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Candidates for Missoula legislative district differ widely on views

By Martin Kidston/MISSOULA CURRENT

The race for House District 99 in Missoula includes two Democratic candidates who will square off in next month’s primary election, with one focused on education and the other looking to “fix” what he described as a failed party.

Marilyn Ryan, who retired as a school teacher after 29 years, and Greg Strandberg, a prolific blogger and social-media commentator, are vying to advance to the General Election in November where they’ll face Republican challenger Susan Cundiff.

“I’m a retired teacher, so educational issues are important to me,” said Ryan. “I strongly support the public school system and believe it’s the basis of our Democracy.”

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Marilyn Ryan, left, and Greg Strandberg are both running as Democrats for House District 99 in Missoula.

Ryan, who taught at Dickinson School in the 1970s and ended her career at Hellgate High School, said she supports Gov. Steve Bullock’s early childhood education plan. She opposes tuition tax credits and would defend stream access.

Ryan said she’d also work to get an infrastructure bill passed in 2017 and would support expanding alternative energy opportunities across the state.

“I think we’re behind in alternative energy and we need to work harder at it,” she said. “The coal development in our state will be determined by outside forces, but at the same time, I’m concerned about jobs and workers down in the coal counties.”

Her opponent, Strandberg, offered few details on what he’d work to accomplish in the Legislature. Rather, he described the Montana Democratic Party as a failed party and chided its elected officials for not being able to win a majority.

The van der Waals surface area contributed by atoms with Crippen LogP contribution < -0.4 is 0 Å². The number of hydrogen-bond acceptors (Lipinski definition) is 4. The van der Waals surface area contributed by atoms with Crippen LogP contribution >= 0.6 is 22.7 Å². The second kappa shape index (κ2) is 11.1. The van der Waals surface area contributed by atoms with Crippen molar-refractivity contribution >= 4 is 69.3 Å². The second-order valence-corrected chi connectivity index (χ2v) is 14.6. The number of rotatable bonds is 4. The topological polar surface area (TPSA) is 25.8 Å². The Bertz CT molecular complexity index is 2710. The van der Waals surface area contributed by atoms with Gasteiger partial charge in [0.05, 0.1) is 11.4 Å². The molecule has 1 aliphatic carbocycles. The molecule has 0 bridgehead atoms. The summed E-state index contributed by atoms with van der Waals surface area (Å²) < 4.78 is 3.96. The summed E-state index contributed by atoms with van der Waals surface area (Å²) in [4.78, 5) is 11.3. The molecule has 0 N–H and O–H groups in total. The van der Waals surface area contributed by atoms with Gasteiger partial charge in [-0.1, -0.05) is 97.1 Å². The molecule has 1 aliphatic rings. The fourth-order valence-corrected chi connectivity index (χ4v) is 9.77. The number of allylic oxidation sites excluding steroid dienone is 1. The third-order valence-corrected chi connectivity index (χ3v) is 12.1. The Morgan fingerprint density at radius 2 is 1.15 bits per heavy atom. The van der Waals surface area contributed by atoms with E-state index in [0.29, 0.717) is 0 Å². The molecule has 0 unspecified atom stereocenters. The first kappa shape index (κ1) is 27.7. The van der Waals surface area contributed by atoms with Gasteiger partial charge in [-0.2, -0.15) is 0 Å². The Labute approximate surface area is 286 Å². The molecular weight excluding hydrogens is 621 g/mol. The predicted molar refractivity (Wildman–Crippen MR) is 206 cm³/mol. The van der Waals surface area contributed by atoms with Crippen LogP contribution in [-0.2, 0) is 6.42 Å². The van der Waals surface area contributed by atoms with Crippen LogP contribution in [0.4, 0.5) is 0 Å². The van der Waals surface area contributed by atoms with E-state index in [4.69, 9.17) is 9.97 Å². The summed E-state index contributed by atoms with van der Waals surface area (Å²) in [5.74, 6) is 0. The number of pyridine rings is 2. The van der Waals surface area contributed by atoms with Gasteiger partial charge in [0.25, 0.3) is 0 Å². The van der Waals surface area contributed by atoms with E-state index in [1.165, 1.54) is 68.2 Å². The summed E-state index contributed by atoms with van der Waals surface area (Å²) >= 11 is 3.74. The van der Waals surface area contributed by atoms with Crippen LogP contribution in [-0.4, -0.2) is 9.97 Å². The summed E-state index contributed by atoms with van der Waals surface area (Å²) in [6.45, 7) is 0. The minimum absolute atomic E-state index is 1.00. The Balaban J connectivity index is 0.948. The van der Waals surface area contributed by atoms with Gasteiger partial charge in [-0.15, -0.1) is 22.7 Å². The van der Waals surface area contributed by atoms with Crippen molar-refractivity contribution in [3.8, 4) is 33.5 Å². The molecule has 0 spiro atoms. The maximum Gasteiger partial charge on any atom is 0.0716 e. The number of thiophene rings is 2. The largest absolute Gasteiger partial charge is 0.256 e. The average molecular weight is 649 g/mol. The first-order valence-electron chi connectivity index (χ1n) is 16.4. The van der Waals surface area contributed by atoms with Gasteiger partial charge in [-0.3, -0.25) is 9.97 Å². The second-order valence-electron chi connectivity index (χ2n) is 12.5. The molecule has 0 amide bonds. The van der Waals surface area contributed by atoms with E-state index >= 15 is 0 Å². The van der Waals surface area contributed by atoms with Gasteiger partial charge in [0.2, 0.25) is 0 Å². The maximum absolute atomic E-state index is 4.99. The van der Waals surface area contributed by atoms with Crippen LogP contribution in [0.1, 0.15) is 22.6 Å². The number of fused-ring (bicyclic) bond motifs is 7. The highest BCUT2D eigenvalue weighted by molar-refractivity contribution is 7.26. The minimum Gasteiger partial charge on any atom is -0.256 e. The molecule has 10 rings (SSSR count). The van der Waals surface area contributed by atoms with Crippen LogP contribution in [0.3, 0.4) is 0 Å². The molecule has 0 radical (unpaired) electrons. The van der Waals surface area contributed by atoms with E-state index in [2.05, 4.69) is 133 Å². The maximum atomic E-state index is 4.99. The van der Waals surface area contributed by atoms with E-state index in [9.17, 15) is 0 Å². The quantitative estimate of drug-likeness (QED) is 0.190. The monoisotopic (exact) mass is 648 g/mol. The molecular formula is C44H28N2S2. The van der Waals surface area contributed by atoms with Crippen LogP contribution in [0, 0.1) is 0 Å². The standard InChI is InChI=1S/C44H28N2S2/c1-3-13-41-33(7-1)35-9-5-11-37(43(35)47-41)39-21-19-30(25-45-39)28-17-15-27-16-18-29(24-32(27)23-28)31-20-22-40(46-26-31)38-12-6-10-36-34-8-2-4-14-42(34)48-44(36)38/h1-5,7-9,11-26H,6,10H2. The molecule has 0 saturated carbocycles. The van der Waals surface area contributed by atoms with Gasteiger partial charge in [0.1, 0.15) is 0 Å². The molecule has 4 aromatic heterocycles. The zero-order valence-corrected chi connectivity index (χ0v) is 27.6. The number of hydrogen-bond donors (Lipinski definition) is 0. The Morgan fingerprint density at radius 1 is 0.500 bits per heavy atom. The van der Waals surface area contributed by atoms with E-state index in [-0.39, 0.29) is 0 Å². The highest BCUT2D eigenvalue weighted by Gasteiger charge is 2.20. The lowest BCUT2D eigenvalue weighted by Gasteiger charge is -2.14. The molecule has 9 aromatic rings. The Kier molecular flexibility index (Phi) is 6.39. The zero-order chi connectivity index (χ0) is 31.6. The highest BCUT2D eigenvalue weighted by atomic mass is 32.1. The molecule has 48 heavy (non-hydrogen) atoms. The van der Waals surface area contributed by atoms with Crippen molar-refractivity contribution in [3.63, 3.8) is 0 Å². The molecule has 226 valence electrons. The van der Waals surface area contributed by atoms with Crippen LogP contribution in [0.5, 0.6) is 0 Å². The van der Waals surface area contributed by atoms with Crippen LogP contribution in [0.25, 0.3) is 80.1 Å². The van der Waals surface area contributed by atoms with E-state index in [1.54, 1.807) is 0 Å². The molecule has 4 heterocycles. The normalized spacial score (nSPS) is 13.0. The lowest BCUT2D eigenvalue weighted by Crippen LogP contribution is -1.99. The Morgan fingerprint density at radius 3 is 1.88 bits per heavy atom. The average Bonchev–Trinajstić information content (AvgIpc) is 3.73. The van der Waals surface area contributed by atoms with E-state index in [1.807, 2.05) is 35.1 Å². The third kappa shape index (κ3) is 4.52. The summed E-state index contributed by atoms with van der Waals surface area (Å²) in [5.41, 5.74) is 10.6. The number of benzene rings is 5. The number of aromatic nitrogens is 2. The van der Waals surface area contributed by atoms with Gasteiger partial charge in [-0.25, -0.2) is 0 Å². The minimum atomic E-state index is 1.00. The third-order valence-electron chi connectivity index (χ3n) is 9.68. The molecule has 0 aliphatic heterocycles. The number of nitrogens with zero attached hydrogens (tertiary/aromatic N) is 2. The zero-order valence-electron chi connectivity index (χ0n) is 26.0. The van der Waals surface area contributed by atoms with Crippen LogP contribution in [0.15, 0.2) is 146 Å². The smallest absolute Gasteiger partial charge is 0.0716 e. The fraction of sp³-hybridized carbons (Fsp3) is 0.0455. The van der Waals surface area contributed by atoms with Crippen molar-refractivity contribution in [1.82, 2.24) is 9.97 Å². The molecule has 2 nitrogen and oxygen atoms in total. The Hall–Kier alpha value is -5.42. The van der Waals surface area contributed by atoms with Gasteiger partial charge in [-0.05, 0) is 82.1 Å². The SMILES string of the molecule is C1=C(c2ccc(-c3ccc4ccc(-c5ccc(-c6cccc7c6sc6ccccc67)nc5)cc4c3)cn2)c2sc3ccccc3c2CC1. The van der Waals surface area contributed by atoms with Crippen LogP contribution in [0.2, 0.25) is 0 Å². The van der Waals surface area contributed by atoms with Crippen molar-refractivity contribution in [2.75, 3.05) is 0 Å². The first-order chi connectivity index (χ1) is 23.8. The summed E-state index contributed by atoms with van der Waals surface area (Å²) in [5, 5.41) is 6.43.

Strandberg, a self-published fantasy author and blogger, has a long history of attacking others on social media. “My God, what a failure he’s been,” Strandberg wrote of Missoula Mayor John Engen on May 12.

On May 21, he attacked both candidates running for Missoula County commissioner, saying it “would be a huge mistake” to vote for one while the other was merely a tax-and-spend politician.

Strandberg also went after University of Montana officials in April, saying “the failed ‘leadership’ of UM is to blame for most problems.” To that, he added, “(President Royce) Engstrom has to go. If the Board of Regents had any real power they’d have gotten rid of him long ago. Bullock pulls their strings. Who’s pulling his?”

When asked about his history of criticism and rhetoric, Strandberg said the phone on his battery was low on power, though he did call state Democrats “corrupt.”

“We have serious corruption in Missoula among Democrats and the Egnen machine and his rubber-stamp City Council,” Strandberg said. “At the state level, we have Democrats that are incapable of winning. We never talk about this because our fear guides us. The multitude of Montanans continue to suffer, and our Democrats don’t care. Their message doesn’t appeal to anybody in the state other than the small urban enclaves.”

Asked what he would do to fix the perceived problems if elected to the Legislature, Strandberg said he would “find” a viable message and “take the statehouse back.” He disconnected the call before stating how he’d serve as as an effective leader given his views of the party.

“Democrats call me an anti-Semitic Republican,” he said. “How am I supposed to feel about that? I’d be so low on the totem poll, I wouldn’t be able to do anything.”